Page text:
}

int main()
{
      std::ifstream fin("x.dat",std::ios::binary);
      Coord coord;
      while (fin.read(reinterpret_cast<char*>(&coord),sizeof(coord)))
            coordList.push_back(coord);
      std::cout << "Coords are: ";
      copy(coordList.begin(),coordList.end(),std::ostream_iterator<Coord>(std::cout,", "));
      std::cout << '\n';
}
--------8<--------
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chrishughesAuthor Commented:
AHHH!!!

Ok so I have made a big mistake in my question... Basically the binary file, contains a list of 32 bit ints. I simply need an example of how to open the file, read each int at a time and output its value to the console.

Many thanks - I have increased the points due to my mistake..
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rstaveleyCommented:
You need to find out if your ints are little-endian or big-endian.
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rstaveleyCommented:
Conventionally ints sent over the network are sent in network byte order, which means big endian. If you are on an Intel platform, you need to convert these to little-endian, which means using the ntohl macro, which you can generally get by including <arpa/inet.h> or <netinet/in.h> (it isn't part of the standard, alas - look at your man page).

If the ints have been generated by the local machine and they've been written directly to file without conversion, you can read them directly into an unsigned long, which ought to provide you with 32 bits (though this isn't guaranteed in the standard) and you can skip the ntohl conversion.

Here's some demonstration code with the conversion macro, which assumes that your ints are in network byte order:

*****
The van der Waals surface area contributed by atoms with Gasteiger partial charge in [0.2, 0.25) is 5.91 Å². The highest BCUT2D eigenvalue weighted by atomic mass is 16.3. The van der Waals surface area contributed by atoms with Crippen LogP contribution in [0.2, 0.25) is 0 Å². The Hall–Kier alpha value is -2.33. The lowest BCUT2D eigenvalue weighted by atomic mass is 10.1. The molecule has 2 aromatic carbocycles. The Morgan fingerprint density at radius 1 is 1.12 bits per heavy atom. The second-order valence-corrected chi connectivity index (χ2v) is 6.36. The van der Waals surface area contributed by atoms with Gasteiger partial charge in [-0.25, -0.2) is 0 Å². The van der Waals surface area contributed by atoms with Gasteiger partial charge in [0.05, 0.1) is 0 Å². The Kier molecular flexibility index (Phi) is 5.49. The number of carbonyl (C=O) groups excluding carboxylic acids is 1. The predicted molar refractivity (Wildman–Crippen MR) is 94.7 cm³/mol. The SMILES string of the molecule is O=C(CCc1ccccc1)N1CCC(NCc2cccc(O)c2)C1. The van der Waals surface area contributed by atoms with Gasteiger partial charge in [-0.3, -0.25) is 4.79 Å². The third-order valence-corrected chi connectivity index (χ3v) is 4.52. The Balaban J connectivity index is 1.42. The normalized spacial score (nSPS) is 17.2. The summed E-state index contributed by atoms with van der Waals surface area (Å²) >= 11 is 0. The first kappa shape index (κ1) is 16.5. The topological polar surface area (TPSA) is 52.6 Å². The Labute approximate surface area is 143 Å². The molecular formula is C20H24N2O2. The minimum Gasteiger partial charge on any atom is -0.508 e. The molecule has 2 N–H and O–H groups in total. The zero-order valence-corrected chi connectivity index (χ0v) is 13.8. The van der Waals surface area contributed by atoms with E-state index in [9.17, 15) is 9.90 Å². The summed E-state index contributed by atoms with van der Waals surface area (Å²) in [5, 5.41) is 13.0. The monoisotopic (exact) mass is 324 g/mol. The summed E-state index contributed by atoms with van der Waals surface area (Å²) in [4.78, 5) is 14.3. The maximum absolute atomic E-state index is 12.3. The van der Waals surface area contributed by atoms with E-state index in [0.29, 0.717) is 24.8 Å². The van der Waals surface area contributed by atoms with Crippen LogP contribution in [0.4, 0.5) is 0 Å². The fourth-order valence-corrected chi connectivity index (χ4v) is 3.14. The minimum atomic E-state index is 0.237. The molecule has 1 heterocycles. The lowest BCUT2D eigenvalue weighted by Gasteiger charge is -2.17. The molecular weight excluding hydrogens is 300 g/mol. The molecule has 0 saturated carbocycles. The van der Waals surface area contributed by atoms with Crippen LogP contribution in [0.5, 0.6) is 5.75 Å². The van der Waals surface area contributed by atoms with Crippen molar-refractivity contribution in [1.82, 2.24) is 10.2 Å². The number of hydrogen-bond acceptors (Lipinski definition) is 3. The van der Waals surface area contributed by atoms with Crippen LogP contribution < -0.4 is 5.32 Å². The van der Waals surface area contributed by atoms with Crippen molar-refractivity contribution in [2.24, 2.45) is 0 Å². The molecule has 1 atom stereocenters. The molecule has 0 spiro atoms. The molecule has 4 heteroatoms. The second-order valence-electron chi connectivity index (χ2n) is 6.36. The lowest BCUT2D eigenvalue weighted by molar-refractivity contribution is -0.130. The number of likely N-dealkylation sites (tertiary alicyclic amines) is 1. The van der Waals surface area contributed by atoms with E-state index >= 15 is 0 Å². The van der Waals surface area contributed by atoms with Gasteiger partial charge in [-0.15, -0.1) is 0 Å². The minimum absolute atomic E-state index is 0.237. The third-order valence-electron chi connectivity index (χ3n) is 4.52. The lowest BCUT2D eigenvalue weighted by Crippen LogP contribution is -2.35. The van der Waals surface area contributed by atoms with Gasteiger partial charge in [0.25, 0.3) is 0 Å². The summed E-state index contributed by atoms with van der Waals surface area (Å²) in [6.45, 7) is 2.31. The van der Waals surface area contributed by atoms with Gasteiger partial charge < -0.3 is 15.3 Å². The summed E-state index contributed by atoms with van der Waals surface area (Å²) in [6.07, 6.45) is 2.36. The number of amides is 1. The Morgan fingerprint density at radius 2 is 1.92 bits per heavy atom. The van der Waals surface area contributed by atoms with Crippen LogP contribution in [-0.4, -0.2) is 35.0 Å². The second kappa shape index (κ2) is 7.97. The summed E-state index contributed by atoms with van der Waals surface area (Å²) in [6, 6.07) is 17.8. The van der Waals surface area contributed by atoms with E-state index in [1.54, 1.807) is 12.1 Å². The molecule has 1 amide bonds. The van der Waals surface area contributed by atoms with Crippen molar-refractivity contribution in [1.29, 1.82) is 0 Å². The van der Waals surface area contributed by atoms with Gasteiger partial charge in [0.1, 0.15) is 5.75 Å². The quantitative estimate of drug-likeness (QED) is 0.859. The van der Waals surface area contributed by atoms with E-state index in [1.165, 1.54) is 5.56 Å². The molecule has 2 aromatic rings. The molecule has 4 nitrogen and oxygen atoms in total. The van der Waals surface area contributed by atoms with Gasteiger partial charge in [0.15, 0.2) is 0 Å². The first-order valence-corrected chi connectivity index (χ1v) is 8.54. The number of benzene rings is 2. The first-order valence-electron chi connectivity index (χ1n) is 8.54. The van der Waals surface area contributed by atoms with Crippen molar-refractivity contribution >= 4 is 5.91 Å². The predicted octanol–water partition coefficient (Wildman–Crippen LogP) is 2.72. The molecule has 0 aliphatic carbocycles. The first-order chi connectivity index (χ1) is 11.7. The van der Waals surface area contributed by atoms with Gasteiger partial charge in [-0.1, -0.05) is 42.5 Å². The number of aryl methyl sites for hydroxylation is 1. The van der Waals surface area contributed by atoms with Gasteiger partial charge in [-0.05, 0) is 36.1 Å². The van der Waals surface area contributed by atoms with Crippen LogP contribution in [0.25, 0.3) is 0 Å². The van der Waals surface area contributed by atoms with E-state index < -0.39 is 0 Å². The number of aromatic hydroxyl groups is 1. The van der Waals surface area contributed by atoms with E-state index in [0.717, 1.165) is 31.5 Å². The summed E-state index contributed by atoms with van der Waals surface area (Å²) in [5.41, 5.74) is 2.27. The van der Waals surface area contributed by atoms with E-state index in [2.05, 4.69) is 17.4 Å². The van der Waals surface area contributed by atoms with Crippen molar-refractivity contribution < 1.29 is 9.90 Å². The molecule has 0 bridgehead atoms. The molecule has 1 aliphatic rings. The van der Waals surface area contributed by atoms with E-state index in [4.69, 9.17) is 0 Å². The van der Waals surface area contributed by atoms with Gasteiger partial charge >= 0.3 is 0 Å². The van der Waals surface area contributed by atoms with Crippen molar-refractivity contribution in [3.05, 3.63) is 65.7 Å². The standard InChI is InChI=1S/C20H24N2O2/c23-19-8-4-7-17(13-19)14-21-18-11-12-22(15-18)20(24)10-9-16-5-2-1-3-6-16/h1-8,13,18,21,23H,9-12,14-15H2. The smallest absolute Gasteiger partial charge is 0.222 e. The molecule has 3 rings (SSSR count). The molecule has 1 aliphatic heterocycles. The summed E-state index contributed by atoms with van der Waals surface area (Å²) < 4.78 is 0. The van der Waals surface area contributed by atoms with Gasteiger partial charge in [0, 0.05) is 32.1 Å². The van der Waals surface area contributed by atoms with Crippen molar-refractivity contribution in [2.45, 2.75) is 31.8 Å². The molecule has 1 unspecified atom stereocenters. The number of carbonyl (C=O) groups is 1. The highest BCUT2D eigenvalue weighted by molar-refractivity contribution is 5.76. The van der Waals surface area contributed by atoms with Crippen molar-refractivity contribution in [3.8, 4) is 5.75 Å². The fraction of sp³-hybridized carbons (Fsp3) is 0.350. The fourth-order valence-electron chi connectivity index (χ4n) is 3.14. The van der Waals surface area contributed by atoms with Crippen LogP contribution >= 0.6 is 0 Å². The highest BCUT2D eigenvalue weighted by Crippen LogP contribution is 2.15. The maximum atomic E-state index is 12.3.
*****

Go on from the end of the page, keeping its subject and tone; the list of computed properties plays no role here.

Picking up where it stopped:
--------8<--------
#include <iostream>
#include <iterator>
#include <fstream>
#include <vector>
#include <algorithm>
#ifdef _WIN32
#include <winsock2.h>
#else
#include <netinet/in.h>
#endif

typedef unsigned long Value;
typedef std::vector<Value> ValueList;
ValueList valueList;

int main()
{
     std::ifstream fin("x.dat",std::ios::binary);
     Value value;
     while (fin.read(reinterpret_cast<char*>(&value),sizeof(value)))
          valueList.push_back(ntohl(value)); // Using ntohl macro
     std::cout << "Values are: ";
     copy(valueList.begin(),valueList.end(),std::ostream_iterator<Value>(std::cout,", "));
     std::cout << '\n';
}
--------8<--------
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chrishughesAuthor Commented:
Hi!

When I try to execute the above code I get the following error:

C:\work\opengl\vertex_volume\example.cpp(44) : error C2079: 'fin' uses undefined class 'basic_ifstream<char,struct std::char_traits<char> >'
C:\work\opengl\vertex_volume\example.cpp(44) : error C2078: too many initializers
C:\work\opengl\vertex_volume\example.cpp(46) : error C2228: left of '.read' must have class/struct/union type
C:\work\opengl\vertex_volume\example.cpp(46) : fatal error C1903: unable to recover from previous error(s); stopping compilation
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rstaveleyCommented:
Can you try...

     std::ifstream fin("x.dat",std::ios_base::binary);